COLUMN | “Complete catastrophe”: Diamond Offshore, Noble Corp, Borr and Pacific Drilling [Offshore Accounts]
The last few days have been crazy, with West Texas crude contracts showing negative prices earlier in the week, meaning oil companies were paying customers to take away their crude at the Cushing Hub in Oklahoma.
International Brent prices languish under $30, whilst the global economy is expected to contract as badly as in the Great Depression of the 1930s. Not surprisingly, in such a hostile environment, the drilling market has plunged, causing collateral damage to offshore support vessel owners as well.
Brokers in Aberdeen were reporting fixtures of platform supply vessels under GBP3,000 (US$3,690) for the first time in two decades this week, as a surfeit of vessels chases a shortage of work.
Owners have responded by cold stacking vessels and taking off crew. Westshore Shipbrokers reported ten PSVs going into lay up in the North Sea since March 30, including vessels from Hermitage Offshore, Olympic, DOF and Standard Drilling (see here).
Here come the letters of termination
As expected, the moment oil prices tumbled, oil companies took the opportunity to cancel contracts.
In Roman times, bad news was presaged by blood raining from the skies. Today, it comes in the form of contract cancellations raining down. After the drillship Valaris DS-8 dropped its BOP stack onto the seabed off Angola (which we reported here), Total was quick to terminate the contract, although Valaris did at least have contract termination insurance in place.
Valaris also reported the termination of a jack up with Chevron in Angola, whilst Maersk Drilling reported terminations from both Shell in Trinidad and Aker BP in the North Sea, and that Tullow in Ghana would cancel Maersk Venturer’s contract in June 2020.
Noble’s fleet status is ignoble
Noble Corp. recently published its fleet status report (here) which gives a good picture of the dire developments facing the drilling sector.
We see a clear pattern of lower utilisation, interrupted operations, and early termination. There was some good news for Noble in Vietnam, where the semi-sub Noble Clyde Boudreaux won a new contract for a single well from early June 2020 to late July 2020. Neither the operator nor the day rate were disclosed, whilst the jack-up Noble Mick O’Brien also received an extension to its contract with Qatar Gas up until late August 2020.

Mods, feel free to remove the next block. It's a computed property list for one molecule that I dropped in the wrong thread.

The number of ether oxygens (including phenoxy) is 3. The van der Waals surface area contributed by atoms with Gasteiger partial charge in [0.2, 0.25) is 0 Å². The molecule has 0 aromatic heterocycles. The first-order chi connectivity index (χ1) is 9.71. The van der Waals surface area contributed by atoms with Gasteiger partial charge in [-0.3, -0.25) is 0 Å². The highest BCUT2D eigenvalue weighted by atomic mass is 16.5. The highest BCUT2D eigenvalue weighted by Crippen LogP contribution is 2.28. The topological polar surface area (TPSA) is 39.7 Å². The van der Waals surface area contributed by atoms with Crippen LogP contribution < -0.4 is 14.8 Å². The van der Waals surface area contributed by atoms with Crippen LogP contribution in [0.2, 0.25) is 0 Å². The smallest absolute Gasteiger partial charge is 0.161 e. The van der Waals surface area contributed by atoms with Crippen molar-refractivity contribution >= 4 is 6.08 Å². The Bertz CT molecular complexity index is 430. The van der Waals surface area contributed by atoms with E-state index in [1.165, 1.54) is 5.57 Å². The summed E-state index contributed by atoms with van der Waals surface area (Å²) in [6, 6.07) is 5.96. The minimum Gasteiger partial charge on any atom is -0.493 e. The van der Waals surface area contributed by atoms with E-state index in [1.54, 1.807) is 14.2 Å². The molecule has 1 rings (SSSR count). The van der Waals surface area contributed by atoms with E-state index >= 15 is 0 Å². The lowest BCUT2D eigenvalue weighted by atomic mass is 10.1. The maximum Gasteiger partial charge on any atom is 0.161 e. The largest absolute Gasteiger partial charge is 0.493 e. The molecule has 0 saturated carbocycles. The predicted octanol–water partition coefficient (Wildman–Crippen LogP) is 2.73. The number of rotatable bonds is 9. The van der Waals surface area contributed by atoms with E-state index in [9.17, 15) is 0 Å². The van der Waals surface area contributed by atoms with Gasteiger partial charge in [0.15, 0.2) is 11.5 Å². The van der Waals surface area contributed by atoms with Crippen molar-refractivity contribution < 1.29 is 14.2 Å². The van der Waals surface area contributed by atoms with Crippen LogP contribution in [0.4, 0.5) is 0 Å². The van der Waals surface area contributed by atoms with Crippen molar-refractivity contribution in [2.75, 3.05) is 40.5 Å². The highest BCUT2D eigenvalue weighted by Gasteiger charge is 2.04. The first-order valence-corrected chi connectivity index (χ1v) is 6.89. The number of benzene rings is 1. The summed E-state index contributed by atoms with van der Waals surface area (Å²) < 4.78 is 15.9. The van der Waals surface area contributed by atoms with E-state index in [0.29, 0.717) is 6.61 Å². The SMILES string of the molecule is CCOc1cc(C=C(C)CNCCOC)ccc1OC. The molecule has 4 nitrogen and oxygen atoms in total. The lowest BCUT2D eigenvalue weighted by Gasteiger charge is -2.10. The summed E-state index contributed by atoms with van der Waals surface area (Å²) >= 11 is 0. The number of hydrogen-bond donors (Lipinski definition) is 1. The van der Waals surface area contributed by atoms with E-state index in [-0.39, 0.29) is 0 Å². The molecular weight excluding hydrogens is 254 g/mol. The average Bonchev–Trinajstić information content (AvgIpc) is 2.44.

The chaos caused by the Covid-19 outbreak, the oil price crash, and the quarantine and travel restrictions meant, however, that the drillship Noble Tom Madden was put on standby in Guyana in April 2020, for a period of up to 90 days by its charterer ExxonMobil, and the day rate was slashed by 50 per cent.
Exxon Mobil in Australia also put the jack-up Noble Tom Prosser on standby from mid-April 2020, for a period of up to 365 days, during which the day rate will be reduced to only US $47,000 to US$50,000. ExxonMobil has committed to chartering Noble Bob Douglas in Guyana against a six-month contract that is expected to start in late….March 2021.
Stacking and slashing
At least those rigs are receiving some revenue. Noble chose to stack the drillship Noble Bully II and analysts are now speculating whether this unit and its sister will be scrapped. After two years of optimistic warm stack with crew aboard, in the hope of reactivation, the semi-sub Noble Paul Romano was also cold stacked.
The North Sea has proved a bloodbath. Jack-up Noble Sam Hartley finished its contract and was warm stacked, as was the jack-up Noble Sam Turner, and the jack-up Noble Hans Deul. Cromarty Firth is now filling with idle rigs again. The jack-up Noble Joe Beall finished its contract in Saudi Arabia and was “retired”, which we assume is a euphemism for being sold for scrap.
Saudi Aramco wants a gentle word on the pricing
Aside from stacking and termination, the other trend evident from Noble’s report was clients requesting day rate reductions.